So, What Actually Is a Bullet Journal?

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Get Your Shit Together August: Bitches Get Shit Done

I’m a person who’s struggled with organization my entire life. I remember being in third grade and desperately wishing I wasn’t too much of a goody-two-shoes to forge my mother’s signature on my assignment pad. While I had completed my assignments, I had done it from memory and forgotten to have her sign  the actual book. As I grew up and clinical depression started to eat holes in my memory, I started missing assignments or forgetting assignments, and went from being a perfect, straight-A student to a person who got straight As on tests and mandatory Cs on my late homework. Sure, this dip in grades helped the adults around me identify and diagnose my depression, but that diagnosis didn’t make it any easier to organize and stay on top of my life.

I’m in my thirties now, working an office job, doing a podcast, and writing in my spare time. I have a jam-packed social calendar (trying to schedule hangouts with me has become the epitome of “it’s so hard being pretty and popular!”) and a miniscule amount of free time. I’m still a hopeless mess, but I’m starting, finally, to come up with strategies to get that mess under control. I’m going to turn this month into Get Your Shit Together August and talk about a few of them, from the perspective of a scatterbrained, messy nerd in hopes that other scatterbrained, messy nerds will see that there’s hope, even for them. My life might not be perfectly organized and neat and logical, but, hey, I’m paying my bills on time and that’s not nothing.

Bitches Get Shit Done

One of the first steps in organizing my life and attempting to get my shit together was nearly completely inadvertent. In January 2014, I signed up for Kelly Sue DeConnick’s text-based reminder system, Bitches Get Shit Done, or #bgsd. I did it sort of on a lark—I figured the people who would get the most use out of it would be people who had school deadlines or were working on big creative projects. I have a desk job. A small child could probably do the same work just as easily as I do. It would be cute to get the messages, but I figured they wouldn’t necessarily apply to me.

Oh boy. What a simpler time that was.

But let me back up for a second. While I’m sure 99.99999% of our listenership know who Kelly Sue is, for the remaining .00001% of you, she is a writer (primarily of comic books), business owner, mom, KISS fan, Mama Shark, and in the ranks of Mallory Ortberg and Lin-Manuel Miranda when it comes to imaginary Twitter BFFs. I could go into all of the ways she’s important to me, personally, but I already did that once and accidentally-on-purpose made her cry in public, so just know that she’s someone you should Be Aware Of if you aren’t already.

A few years back, comic book writer and trash of the thing Chris Sebela jokingly agreed to having Kelly Sue periodically text him to nag him to get his work done. It wasn’t a joke and she made good on the threat. After tweeting about it, lots of people expressed interest in having her nag them to get work done, so the Bitches Get Shit Done list was born. It’s a text-based “shotgun blast nagging,” in Kelly Sue’s words–set up through the Remind101 service, a mass text goes out a few times a week with anything from inspirational quotes to firm entreaties to close tumblr and start working to tips on organization and productivity.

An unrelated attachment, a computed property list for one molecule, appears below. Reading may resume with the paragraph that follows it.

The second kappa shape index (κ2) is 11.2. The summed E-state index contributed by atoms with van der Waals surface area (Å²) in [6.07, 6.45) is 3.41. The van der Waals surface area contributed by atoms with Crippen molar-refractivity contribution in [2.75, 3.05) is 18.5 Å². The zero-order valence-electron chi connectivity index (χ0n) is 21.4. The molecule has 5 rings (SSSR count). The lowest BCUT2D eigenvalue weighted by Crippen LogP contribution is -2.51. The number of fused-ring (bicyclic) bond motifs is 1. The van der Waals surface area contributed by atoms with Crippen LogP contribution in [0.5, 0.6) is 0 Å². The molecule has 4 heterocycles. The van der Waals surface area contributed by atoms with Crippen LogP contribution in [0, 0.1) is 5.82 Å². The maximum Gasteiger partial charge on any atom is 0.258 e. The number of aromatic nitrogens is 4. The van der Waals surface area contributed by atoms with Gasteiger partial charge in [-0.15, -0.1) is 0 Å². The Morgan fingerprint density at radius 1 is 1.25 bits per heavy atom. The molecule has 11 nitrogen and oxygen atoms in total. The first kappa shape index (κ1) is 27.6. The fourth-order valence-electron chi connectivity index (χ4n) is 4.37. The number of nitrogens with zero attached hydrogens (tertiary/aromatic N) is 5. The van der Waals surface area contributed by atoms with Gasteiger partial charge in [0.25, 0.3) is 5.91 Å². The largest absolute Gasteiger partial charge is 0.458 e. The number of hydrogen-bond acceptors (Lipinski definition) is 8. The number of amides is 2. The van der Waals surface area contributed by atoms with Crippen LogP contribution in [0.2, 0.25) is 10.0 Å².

It is, for reasons I can’t quite nail down, extraordinarily helpful. Despite the monotony of my work, sometimes I do need that kick in the butt, and despite the fact that the messages come during the 9-5 work day, a lot of them stick with me hard enough that they’re still in my mind when it comes time to open my own creative endeavors at the end of the day. It’s just the right mixture of firm nagging and gentle understanding that creating is hard, achieving your goals is hard, and frequently you’re your own worst enemy. It’s a balance that I’ve been looking for a long time. I do need someone to occasionally glance over my shoulder and nudge me to focus and remind me that I have deadlines and warn me that the only way to get the thing done is to do it. But I also need the reminder to breathe and drink water and take my time and put myself first. I need the nagging, but without the “everyone can do anything they set their mind to, just push through, you’re the only thing holding yourself back from greatness” motivational speaker style encouragement. BGSD is realistic, or at least, realistic to my life. It reflects my attitude, my sense of humor, and the kind of world I want to live in. It’s not a lofty organizational method, it’s not a zen-like lifestyle change, it’s a push to make whatever progress you’re able and encouragement to feel good about that, no matter how small it is

Also, I think Kelly Sue has secret cameras in my cubicle because, goddamn, those messages usually come when I need them the most.

But really, the thing that might be at the heart of the success of BGSD is Kelly Sue herself. The texts feel like they’re coming from a mentor or a friend, from someone who wants you to do your best and really cares about the outcome. More than once I’ve made myself close Two Dots and get working because I didn’t want to let Kelly Sue down by slacking off. She’s not my mom or my boss–I’m a stranger on the internet. Was she going to read my contract report? No. (Is upper management even going to read my contract report? Probably not, let’s be real.) But that lingering sense of something not unlike loyalty keeps me on task, at least for a few minutes, at least long enough to check something off my 2do list.

Does any of this sound at all appealing or helpful to you? Well, you’re in luck—BGSD subscription is always open. To sign up for your very own nagging texts, text @bitchesg to (971) 244-8342. (Standard text changes apply, etc etc) To read a little bit more about the origin of BGSD, check out this post on Kelly Sue’s tumblr. And to get in on the action on Twitter, check out the #bgsd and #bgsdlist hashtags.